Results: The Bangor team now has about 40 online advertisers.  Of the original 20 advertisers, most are now sold on or are moving to customized campaigns, five still have the original packages. The original packages have also been altered away from the the SOV model to a 2000 a day guarantee  so that the home page has "room" for other large advertisers. "Now that the sales represenateives are comfortable and have a win under their bult, they are more interested in customized proposals," Stevens says. 

What initially seemed challenging for sale reps to grasp, that online advertisers would not merely switch their print buys, was proven in the field; none of the packages sold switched from print, all were additional buys, some of it pulled from other media.

Lessons learned:
The Bangor plan sounds simple, newspaper sites across the country have struggled with these launches. Here are some of the keys to success we've identified from this seemingly simple effort:

1. Go to market with a plan. Day-parting allowed the teams to sell out the first packages without taking up the full home page (although they did with package two!). The first packages had a lot of "easy to grasp"  sex appeal (both the mirrored ads and the home page made this buy "seem" fantastic to both reps and advertisers). The limited number also created urgency - a key to successful launches.

2. Keep it simple. Starting packages helped print reps who hadn't sold online before. With only ten to sell-out,  the quick win allowed reps to become more confident - and comfortable talking about online strategies and customizing campaigns.

"At first packages were the only thing they dared to sell, home page was only place they saw value. Now we have a lot of training on creating customized packages for advertisers. One of my sales reps handles the local university who wants to splace sports department on different areas of the site. They are having a lot more fun with selling it. "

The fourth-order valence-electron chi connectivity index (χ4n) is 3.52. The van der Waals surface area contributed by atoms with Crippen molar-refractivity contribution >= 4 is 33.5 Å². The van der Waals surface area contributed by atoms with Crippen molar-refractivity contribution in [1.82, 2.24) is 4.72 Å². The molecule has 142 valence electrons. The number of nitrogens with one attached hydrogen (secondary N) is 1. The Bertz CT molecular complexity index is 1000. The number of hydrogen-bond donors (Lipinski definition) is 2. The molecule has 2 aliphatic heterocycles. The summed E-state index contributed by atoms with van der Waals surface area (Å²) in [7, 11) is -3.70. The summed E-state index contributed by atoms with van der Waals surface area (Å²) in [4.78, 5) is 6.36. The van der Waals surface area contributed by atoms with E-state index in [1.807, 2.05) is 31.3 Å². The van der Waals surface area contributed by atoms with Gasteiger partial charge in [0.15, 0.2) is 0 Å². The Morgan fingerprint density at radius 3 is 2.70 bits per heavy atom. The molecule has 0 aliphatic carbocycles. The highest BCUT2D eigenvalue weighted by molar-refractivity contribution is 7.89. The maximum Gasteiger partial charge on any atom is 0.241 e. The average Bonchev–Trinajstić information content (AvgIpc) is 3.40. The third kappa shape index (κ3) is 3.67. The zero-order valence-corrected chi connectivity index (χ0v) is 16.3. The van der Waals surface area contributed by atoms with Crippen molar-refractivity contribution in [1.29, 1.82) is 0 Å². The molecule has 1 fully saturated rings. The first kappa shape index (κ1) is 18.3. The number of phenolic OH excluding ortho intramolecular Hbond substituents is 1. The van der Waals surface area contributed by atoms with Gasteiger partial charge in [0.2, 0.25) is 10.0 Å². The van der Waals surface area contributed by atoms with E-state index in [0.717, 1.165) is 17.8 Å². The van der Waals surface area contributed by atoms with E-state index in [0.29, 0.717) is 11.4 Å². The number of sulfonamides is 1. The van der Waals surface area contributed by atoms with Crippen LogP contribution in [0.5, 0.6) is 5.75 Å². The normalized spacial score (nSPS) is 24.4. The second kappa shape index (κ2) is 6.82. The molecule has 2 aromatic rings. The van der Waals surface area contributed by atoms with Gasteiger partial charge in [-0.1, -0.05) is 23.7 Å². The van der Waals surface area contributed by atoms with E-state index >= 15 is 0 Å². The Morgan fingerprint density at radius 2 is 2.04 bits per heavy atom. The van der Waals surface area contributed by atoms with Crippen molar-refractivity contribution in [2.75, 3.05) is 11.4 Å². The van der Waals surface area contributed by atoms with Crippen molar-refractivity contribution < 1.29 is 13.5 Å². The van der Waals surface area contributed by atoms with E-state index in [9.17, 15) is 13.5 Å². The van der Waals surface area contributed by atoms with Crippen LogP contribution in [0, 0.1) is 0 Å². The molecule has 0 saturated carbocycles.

3. Simultaneous newsroom efforts to develop audience energized the sales effort. Since the initial launch site page views have grown from 5 to 7 million allowing the SOV buys to "overdeliver".

4. Concerns about "switching from print to digital" addressed. Concerns from sales people - and advertisers - about the viability of merely switching revenues from high dollar print to low dollar online were addressed upfront through showing market research on low rate of overlap and the attractive online demographics.

5. Two managers and a consultant supported the sales effort in the field. The ad director feels that having a dedicated online manager - separate from the retail manager - is instrumental in getting traction.

"Part of my day-to-day job is to meet with reps, brainstorm how much share of voice is enough on certain area os the site, go on sales calls, help with the needs analysis, spec ads and proposals.  The team also has online sales goals, requires, 5 multi-media calls every week. They also have access to laptops for sales presentations and monthly training meetings to support the efforts. 

Alisa Cromer

The author, Alisa Cromer is publisher of a variety of online media, including LocalMediaInsider and  MediaExecsTech,  developed while on a fellowship with the Reynolds Journalism Institute and which has evolved into a leading marketing company for media technology start-ups. In 2017 she founded Worldstir.com, an online magazine,  to showcases perspectives from around the  world on new topic each month, translated from and to the top five languages in the world.